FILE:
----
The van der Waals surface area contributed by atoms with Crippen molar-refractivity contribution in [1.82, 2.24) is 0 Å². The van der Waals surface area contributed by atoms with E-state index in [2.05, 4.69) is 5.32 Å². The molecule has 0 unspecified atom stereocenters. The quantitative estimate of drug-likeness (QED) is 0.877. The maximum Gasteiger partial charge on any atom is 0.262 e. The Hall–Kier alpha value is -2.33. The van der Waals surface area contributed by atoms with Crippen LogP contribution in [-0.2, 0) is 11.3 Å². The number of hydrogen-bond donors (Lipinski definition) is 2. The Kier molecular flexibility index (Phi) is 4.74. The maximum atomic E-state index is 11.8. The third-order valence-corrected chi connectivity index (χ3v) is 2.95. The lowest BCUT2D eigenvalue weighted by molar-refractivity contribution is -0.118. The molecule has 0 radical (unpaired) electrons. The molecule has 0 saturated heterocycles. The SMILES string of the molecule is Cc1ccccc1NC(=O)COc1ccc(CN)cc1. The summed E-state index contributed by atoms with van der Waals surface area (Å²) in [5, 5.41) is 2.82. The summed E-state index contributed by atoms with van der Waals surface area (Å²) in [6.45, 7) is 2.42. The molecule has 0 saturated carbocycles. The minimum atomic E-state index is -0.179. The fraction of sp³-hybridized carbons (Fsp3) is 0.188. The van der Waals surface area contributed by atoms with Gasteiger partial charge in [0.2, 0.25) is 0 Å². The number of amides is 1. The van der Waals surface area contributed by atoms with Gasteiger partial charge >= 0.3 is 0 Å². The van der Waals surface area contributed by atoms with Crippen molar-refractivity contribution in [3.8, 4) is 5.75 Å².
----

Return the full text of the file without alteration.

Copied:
The van der Waals surface area contributed by atoms with Crippen molar-refractivity contribution in [1.82, 2.24) is 0 Å². The van der Waals surface area contributed by atoms with E-state index in [2.05, 4.69) is 5.32 Å². The molecule has 0 unspecified atom stereocenters. The quantitative estimate of drug-likeness (QED) is 0.877. The maximum Gasteiger partial charge on any atom is 0.262 e. The Hall–Kier alpha value is -2.33. The van der Waals surface area contributed by atoms with Crippen LogP contribution in [-0.2, 0) is 11.3 Å². The number of hydrogen-bond donors (Lipinski definition) is 2. The Kier molecular flexibility index (Phi) is 4.74. The maximum atomic E-state index is 11.8. The third-order valence-corrected chi connectivity index (χ3v) is 2.95. The lowest BCUT2D eigenvalue weighted by molar-refractivity contribution is -0.118. The molecule has 0 radical (unpaired) electrons. The molecule has 0 saturated heterocycles. The SMILES string of the molecule is Cc1ccccc1NC(=O)COc1ccc(CN)cc1. The summed E-state index contributed by atoms with van der Waals surface area (Å²) in [5, 5.41) is 2.82. The summed E-state index contributed by atoms with van der Waals surface area (Å²) in [6.45, 7) is 2.42. The molecule has 0 saturated carbocycles. The minimum atomic E-state index is -0.179. The fraction of sp³-hybridized carbons (Fsp3) is 0.188. The van der Waals surface area contributed by atoms with Gasteiger partial charge in [0.2, 0.25) is 0 Å². The number of amides is 1. The van der Waals surface area contributed by atoms with Gasteiger partial charge >= 0.3 is 0 Å². The van der Waals surface area contributed by atoms with Crippen molar-refractivity contribution in [3.8, 4) is 5.75 Å².